One intriguing mechanism proposed by Dong et al. (2022) is that the eastern Pacific cooling trend is being driven by meltwater from Antarctic glaciers. As glacier melt accelerates under a warmer climate, cool fresh water is released into the Southern Ocean. The waters around Antarctica, south of the Pacific, also show a cooling trend that is not simulated by climate models (Figure 1; Wills et al. 2022).When Antarctic meltwater is included in calculations, climate models start to show more realistic cooling in the tropical Pacific (Dong et al. 2022). Models with meltwater also simulate increased low-level cloud which reduces the overall rate of near-term global warming compared with existing models that do not simulate eastern Pacific cooling. The corollary: near-future warming projections by current global climate models may be overestimated.

Compared to Greenland and the Arctic, Antarctica has been slower to respond to increasing global temperatures. However, the continent is warming and some large-scale changes, such as collapse of the West Antarctic ice sheet, are now considered inevitable (e.g. Naughten et al. 2023). The extraordinary 2023 decline in Antarctic sea-ice extent (Browning 2023) illustrates just how quickly climatic changes can happen; changes that will likely impact the global climate systems in ways that are difficult to anticipate.

Figure 1: Global sea surface temperature trends over the 1979-2020 period from (a) observations and (2) models. Observed cooling trends in the eastern Pacific and Southern Ocean are not simulated by the climate models (Wills et al 2022).

Implications for climate predictability

SST in the eastern tropical Pacific have a dominant role in causing year-to-year variability of the climate system via teleconnections to many parts of the globe including Australia. If the observed cooling is part of natural Pacific decadal variability, and therefore cyclic, it means that existing climate projections could be correct in predicting a more El Niño like future climate state. For Australia this would mean more frequent and severe droughts, bushfires, and heat extremes. Alternatively, if the observed cooling is a trend driven by Antarctic meltwater (and/or other global warming related factors) then this will need to be incorporated into climate models such that they project a more La Niña like future. For Australia this would mean wetter conditions, with less drought but increased risk of flood and storm; it could also mean a slower rate of global temperature increase and relatively lower risk from heat extremes.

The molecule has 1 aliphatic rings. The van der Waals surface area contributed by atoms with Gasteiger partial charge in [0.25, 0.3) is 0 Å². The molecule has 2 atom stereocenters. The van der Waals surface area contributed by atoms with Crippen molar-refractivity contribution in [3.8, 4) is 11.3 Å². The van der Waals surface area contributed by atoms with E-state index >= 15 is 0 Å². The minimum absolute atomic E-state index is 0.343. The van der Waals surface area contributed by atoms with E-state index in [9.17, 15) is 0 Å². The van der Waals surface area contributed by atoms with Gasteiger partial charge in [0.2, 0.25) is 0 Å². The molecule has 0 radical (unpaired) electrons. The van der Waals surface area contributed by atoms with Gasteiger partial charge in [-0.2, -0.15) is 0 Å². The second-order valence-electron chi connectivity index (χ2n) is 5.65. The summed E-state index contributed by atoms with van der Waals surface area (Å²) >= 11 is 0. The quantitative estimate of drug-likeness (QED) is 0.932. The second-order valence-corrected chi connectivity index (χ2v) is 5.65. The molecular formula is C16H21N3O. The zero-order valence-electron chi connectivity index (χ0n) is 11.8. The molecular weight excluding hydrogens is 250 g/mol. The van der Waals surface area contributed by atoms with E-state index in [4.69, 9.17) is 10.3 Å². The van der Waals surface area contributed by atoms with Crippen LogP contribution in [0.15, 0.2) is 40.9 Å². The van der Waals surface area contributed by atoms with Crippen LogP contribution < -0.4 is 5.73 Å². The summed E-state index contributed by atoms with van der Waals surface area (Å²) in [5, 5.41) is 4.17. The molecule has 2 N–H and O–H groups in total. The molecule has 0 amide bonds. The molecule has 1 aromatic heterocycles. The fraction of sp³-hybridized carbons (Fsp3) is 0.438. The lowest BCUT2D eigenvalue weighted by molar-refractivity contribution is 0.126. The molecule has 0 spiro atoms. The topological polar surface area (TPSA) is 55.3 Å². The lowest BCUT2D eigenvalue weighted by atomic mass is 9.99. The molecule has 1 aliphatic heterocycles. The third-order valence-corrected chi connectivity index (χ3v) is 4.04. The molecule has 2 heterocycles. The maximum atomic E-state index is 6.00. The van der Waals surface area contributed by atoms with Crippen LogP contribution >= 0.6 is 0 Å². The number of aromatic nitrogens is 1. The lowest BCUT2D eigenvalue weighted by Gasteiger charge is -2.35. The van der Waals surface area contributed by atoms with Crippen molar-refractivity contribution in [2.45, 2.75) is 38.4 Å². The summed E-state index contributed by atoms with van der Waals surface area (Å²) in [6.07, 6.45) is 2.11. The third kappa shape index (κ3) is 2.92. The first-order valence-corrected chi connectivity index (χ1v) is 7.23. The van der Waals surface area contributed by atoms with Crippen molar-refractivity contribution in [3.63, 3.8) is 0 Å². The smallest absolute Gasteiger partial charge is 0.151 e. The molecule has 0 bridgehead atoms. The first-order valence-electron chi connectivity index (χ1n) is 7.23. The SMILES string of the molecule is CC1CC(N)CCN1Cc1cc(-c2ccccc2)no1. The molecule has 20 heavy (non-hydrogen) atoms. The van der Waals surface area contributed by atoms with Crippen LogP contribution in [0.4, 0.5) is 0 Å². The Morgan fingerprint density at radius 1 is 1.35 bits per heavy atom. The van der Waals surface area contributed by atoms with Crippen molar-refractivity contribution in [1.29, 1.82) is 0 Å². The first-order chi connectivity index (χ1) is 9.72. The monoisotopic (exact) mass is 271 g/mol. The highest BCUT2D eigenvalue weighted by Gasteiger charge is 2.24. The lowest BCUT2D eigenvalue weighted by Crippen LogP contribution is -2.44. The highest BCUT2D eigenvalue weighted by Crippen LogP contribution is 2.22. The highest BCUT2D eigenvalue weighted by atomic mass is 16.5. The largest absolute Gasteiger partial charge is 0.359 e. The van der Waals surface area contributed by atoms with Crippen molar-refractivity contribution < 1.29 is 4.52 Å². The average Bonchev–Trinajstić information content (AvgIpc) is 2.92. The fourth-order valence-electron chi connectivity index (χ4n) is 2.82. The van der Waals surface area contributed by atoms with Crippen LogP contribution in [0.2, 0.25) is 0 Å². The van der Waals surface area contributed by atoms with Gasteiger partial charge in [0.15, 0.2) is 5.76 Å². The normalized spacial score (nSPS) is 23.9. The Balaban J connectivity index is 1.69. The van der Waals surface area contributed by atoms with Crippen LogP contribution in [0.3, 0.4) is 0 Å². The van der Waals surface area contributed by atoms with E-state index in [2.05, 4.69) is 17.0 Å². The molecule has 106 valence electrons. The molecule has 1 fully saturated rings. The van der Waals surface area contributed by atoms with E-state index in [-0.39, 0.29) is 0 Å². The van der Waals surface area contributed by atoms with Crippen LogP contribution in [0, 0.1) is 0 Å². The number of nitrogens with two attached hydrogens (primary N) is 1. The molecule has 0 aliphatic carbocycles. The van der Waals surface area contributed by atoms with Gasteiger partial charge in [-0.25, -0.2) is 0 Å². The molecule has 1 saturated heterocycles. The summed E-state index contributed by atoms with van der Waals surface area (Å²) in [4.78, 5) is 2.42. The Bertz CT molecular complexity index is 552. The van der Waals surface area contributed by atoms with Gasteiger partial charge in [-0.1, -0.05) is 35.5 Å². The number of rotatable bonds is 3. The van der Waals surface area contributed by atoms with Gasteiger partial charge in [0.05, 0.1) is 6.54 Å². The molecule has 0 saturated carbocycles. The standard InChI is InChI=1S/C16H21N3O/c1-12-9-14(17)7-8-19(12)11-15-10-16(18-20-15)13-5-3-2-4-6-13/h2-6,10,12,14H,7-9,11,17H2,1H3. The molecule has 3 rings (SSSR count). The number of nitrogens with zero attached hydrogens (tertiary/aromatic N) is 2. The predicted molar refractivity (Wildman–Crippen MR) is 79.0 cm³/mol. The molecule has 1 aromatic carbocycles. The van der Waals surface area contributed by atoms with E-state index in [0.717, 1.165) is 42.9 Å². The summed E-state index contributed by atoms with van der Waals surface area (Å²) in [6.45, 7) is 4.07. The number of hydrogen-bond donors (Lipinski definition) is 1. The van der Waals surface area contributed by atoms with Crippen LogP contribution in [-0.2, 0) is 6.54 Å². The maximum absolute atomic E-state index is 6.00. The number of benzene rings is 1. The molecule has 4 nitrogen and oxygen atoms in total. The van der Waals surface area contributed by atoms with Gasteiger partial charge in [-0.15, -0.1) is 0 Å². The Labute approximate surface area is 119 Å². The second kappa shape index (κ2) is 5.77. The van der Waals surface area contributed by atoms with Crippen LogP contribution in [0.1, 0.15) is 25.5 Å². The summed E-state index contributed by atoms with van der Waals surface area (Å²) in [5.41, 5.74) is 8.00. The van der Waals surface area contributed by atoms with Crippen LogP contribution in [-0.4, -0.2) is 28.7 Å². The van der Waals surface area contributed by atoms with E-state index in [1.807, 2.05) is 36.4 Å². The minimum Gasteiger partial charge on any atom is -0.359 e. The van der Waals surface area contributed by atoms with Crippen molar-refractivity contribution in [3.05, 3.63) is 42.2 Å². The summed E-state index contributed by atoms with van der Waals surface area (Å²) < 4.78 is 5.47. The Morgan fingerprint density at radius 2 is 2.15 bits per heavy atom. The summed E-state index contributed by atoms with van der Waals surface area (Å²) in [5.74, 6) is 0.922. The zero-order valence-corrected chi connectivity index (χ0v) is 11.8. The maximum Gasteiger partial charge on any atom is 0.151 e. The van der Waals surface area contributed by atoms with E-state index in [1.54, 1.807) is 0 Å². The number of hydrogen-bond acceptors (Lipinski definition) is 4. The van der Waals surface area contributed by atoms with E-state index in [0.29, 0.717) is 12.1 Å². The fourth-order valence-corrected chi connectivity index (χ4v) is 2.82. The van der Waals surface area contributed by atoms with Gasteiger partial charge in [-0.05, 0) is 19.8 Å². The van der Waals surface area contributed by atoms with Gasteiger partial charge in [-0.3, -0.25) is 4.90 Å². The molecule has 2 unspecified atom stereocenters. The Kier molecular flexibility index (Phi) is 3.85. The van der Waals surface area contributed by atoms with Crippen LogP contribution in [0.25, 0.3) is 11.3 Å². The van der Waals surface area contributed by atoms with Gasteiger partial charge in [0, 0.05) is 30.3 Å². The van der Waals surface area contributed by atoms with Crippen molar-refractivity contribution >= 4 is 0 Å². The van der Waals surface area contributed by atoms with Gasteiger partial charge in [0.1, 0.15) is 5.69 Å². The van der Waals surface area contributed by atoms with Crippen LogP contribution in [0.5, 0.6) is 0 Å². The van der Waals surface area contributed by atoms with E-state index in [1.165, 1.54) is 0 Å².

Many parts of Australian society, especially emergency services, rely on seasonal predictions for preparedness and efficient allocation of limited resources. There is also increasing consideration of multidecadal climate projections in resilience planning and decision making across the private sector and all levels of government. Most available projections are derived from models that simulate a warming trend in the eastern Pacific, which may be erroneous.

Open discussion around knowledge gaps can initially diminish public confidence in climate science, but it also motivates research efforts. The eastern Pacific SST enigma is now considered one of the most important questions in climate science (Lee et al., 2023); resolving the mechanism will be crucial to improving predictability at seasonal to multidecadal timescales. Consequently, efforts are being directed towards developing more accurate climate models that are better at simulating cloud cover, ocean currents, winds and melting Antarctic glaciers.

References

Browning, S., (2023). Wind Anomalies Drive 2023 Antarctic Sea Ice Deficit. Risk Frontiers Briefing Note 487. https://riskfrontiers.com/insights/wind-anomalies-drive-2023-antarctic-sea-ice-deficit/

Cane, Mark A. et al. (1997). Twentieth-Century Sea Surface Temperature Trends.Science275,957-960(1997). DOI:10.1126/science.275.5302.957

Cuff, Madeleine (2023). Something strange is happening in the Pacific and we must find out why. https://www.newscientist.com/article/mg25934500-100-something-strange-is-happening-in-the-pacific-and-we-must-find-out-why/